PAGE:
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We've got a lot to be proud of

Yasss, it’s my favorite time of the year again! The time of year when streets all across the nation and our fair state of Massachusetts begin bursting with Pride. That’s right… I’m here for every single rainbow flag, parade, and free expression of love. And if we are just being honest… Damnit, no one throws a party like my LGBTQIA+ family! 

  
Over the span of the next month there will be numerous events celebrating lesbian, gay, bisexual, transgender, and intersex culture. From coast to coast you will find members of the LGBTQIA+ community being proud, dancing in the streets, and living their truths out loud. However, as we begin preparing for the most colorful & fabulous time of the year, it’s also important that we as a society spend time reflecting on the history of Pride and the larger issues that continue to plague the LGBTQIA+ community. It’s true that we have made some progress, but we still have a long way to go.
 
It is often out of severe oppression that great movements are born, and the aforementioned is absolutely true in the case of Pride. Though the present-day celebration has undergone numerous changes and transformations over time, what has not changed is the community’s continued battle for acceptance, equitable treatment and protections under the law, and demand for civil rights. Initially, Pride was created solely as a political demonstration with a mission to voice the demands of the queer community following the violent and traumatic events of the 1969 Stonewall Riots in Greenwich Village, NY, where LGBT individuals resisted against discrimination and police brutality over a span of three days.               
 
As if a long history of brutality, violence, and discrimination weren’t enough to endure, try inserting the horrific treatment, lack of humanity, and basic care for the most vulnerable of communities during the AIDS epidemic. These were dark times for the LGBTQIA+ family, but with the onset of organized demonstrations such as PFLAG & ACT UP, infamous queer activists were born and great strides were made in the fight for simple compassion and palliative care. Despite being a tough pill to swallow as it pertains to the insurmountable number of deaths and associated trauma experienced by the queer community during the previous noted era, I also understand that it is because of those historic events and subsequent Human Rights campaigns that I am able to enjoy some of the rights we have to love, marry, & even toke medical cannabis freely today!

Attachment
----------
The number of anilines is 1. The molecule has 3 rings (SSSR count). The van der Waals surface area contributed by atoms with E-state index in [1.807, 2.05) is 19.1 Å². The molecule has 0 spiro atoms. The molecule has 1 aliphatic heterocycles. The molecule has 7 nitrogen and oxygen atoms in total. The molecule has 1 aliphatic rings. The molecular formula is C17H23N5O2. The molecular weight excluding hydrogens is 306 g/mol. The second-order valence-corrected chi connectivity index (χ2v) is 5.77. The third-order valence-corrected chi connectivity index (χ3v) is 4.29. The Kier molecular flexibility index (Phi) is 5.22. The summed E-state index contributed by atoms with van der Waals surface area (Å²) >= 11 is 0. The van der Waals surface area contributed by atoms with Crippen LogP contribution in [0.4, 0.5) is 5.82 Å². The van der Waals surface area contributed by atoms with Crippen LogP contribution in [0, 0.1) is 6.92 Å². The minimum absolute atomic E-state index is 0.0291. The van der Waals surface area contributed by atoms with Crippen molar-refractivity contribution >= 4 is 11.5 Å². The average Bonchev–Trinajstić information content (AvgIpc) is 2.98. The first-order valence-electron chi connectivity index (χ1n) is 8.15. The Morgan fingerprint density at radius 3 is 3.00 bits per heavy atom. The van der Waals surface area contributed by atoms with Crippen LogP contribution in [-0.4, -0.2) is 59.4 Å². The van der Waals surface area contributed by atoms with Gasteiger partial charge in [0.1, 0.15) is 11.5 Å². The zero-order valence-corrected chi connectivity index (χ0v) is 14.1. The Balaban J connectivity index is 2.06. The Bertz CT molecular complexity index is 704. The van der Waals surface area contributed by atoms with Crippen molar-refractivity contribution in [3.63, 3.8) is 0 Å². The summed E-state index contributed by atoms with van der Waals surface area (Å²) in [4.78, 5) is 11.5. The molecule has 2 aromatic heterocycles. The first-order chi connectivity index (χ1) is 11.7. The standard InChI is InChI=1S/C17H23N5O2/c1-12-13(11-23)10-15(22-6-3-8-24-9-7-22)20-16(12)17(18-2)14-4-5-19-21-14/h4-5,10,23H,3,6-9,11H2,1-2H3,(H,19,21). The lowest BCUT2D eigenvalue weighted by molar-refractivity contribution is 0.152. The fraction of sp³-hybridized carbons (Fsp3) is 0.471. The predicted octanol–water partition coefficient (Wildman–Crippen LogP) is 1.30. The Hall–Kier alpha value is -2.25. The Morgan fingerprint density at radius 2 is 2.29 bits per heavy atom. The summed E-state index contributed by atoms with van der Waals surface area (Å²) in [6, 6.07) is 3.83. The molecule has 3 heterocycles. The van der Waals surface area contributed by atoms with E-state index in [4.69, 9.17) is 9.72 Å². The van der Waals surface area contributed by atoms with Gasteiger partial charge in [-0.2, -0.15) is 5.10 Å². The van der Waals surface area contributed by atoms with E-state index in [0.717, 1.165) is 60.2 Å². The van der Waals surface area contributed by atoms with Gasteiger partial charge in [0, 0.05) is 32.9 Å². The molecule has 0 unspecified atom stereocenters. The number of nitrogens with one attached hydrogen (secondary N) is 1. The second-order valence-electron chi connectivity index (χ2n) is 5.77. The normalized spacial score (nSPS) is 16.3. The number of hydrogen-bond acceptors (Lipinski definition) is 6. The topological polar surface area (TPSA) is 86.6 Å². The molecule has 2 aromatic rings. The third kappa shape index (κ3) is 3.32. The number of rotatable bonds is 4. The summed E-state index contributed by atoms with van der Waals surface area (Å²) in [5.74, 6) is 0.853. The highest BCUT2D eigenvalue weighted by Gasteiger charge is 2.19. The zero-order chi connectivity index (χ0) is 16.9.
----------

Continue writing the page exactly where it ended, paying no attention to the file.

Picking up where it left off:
Again, it’s amazing to see Pride grow and become celebrated worldwide. However, it also serves as a reminder of the continued advocacy, community, and policy work required before we achieve actual equality.  It is often stated, “To whom much is given much is required”- in this space and time, I couldn’t agree more! As a cofounder of Elevate NE, I’m so proud of our commitment to ensure the full inclusion, participation, and economic empowerment of my LGBTQIA+ family in the regulated cannabis industry. As we continue the fight for federal legalization, we commit to doing our part to make sure no one from underserved communities is left behind.  

 

In the Boston area this weekend? Check out Boston Pride 2018 schedule here.

 

About the author: TaShonda Vincent-Lee is cofounder and director of community outreach at ELEVATE NE. She is also a consultant to emerging cannabis businesses and entrepreneurs in Massachusetts. 

 

 

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